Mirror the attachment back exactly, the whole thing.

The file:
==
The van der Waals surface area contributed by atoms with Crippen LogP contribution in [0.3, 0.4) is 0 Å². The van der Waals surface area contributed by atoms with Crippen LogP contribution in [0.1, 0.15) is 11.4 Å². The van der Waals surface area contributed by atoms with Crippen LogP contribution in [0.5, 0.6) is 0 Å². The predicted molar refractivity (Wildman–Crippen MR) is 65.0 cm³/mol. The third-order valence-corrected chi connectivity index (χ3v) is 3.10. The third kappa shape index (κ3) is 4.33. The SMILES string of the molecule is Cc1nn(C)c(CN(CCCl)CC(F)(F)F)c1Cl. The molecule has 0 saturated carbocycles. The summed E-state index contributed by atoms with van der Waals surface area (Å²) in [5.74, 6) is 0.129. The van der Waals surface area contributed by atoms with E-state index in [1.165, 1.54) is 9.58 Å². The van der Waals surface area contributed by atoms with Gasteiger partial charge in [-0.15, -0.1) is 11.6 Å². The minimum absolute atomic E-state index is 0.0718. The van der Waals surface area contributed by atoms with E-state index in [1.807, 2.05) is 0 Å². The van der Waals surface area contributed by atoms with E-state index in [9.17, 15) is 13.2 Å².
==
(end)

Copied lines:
The van der Waals surface area contributed by atoms with Crippen LogP contribution in [0.3, 0.4) is 0 Å². The van der Waals surface area contributed by atoms with Crippen LogP contribution in [0.1, 0.15) is 11.4 Å². The van der Waals surface area contributed by atoms with Crippen LogP contribution in [0.5, 0.6) is 0 Å². The predicted molar refractivity (Wildman–Crippen MR) is 65.0 cm³/mol. The third-order valence-corrected chi connectivity index (χ3v) is 3.10. The third kappa shape index (κ3) is 4.33. The SMILES string of the molecule is Cc1nn(C)c(CN(CCCl)CC(F)(F)F)c1Cl. The molecule has 0 saturated carbocycles. The summed E-state index contributed by atoms with van der Waals surface area (Å²) in [5.74, 6) is 0.129. The van der Waals surface area contributed by atoms with E-state index in [1.165, 1.54) is 9.58 Å². The van der Waals surface area contributed by atoms with Gasteiger partial charge in [-0.15, -0.1) is 11.6 Å². The minimum absolute atomic E-state index is 0.0718. The van der Waals surface area contributed by atoms with E-state index in [1.807, 2.05) is 0 Å². The van der Waals surface area contributed by atoms with E-state index in [9.17, 15) is 13.2 Å².